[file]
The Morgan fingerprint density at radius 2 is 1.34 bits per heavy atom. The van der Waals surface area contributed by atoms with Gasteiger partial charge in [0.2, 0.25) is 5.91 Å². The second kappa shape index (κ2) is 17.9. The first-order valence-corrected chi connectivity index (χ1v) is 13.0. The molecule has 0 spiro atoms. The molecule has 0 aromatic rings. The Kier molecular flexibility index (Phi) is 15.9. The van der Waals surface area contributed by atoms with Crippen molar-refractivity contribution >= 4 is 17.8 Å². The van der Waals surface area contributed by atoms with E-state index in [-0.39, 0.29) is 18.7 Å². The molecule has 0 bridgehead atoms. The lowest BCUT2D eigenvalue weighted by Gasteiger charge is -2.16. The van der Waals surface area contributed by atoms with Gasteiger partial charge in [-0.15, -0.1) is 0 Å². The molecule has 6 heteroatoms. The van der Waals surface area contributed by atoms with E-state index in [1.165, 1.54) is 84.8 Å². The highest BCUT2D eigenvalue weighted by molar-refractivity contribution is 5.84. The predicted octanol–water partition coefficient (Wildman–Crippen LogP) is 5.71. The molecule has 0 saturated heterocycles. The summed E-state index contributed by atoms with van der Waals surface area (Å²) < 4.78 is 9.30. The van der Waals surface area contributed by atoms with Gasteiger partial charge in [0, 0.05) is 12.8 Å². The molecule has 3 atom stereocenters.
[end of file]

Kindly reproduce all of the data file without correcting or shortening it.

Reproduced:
The Morgan fingerprint density at radius 2 is 1.34 bits per heavy atom. The van der Waals surface area contributed by atoms with Gasteiger partial charge in [0.2, 0.25) is 5.91 Å². The second kappa shape index (κ2) is 17.9. The first-order valence-corrected chi connectivity index (χ1v) is 13.0. The molecule has 0 spiro atoms. The molecule has 0 aromatic rings. The Kier molecular flexibility index (Phi) is 15.9. The van der Waals surface area contributed by atoms with Crippen molar-refractivity contribution >= 4 is 17.8 Å². The van der Waals surface area contributed by atoms with E-state index in [-0.39, 0.29) is 18.7 Å². The molecule has 0 bridgehead atoms. The lowest BCUT2D eigenvalue weighted by Gasteiger charge is -2.16. The van der Waals surface area contributed by atoms with Gasteiger partial charge in [-0.15, -0.1) is 0 Å². The molecule has 6 heteroatoms. The van der Waals surface area contributed by atoms with E-state index in [1.165, 1.54) is 84.8 Å². The highest BCUT2D eigenvalue weighted by molar-refractivity contribution is 5.84. The predicted octanol–water partition coefficient (Wildman–Crippen LogP) is 5.71. The molecule has 0 saturated heterocycles. The summed E-state index contributed by atoms with van der Waals surface area (Å²) < 4.78 is 9.30. The van der Waals surface area contributed by atoms with Gasteiger partial charge in [0, 0.05) is 12.8 Å². The molecule has 3 atom stereocenters.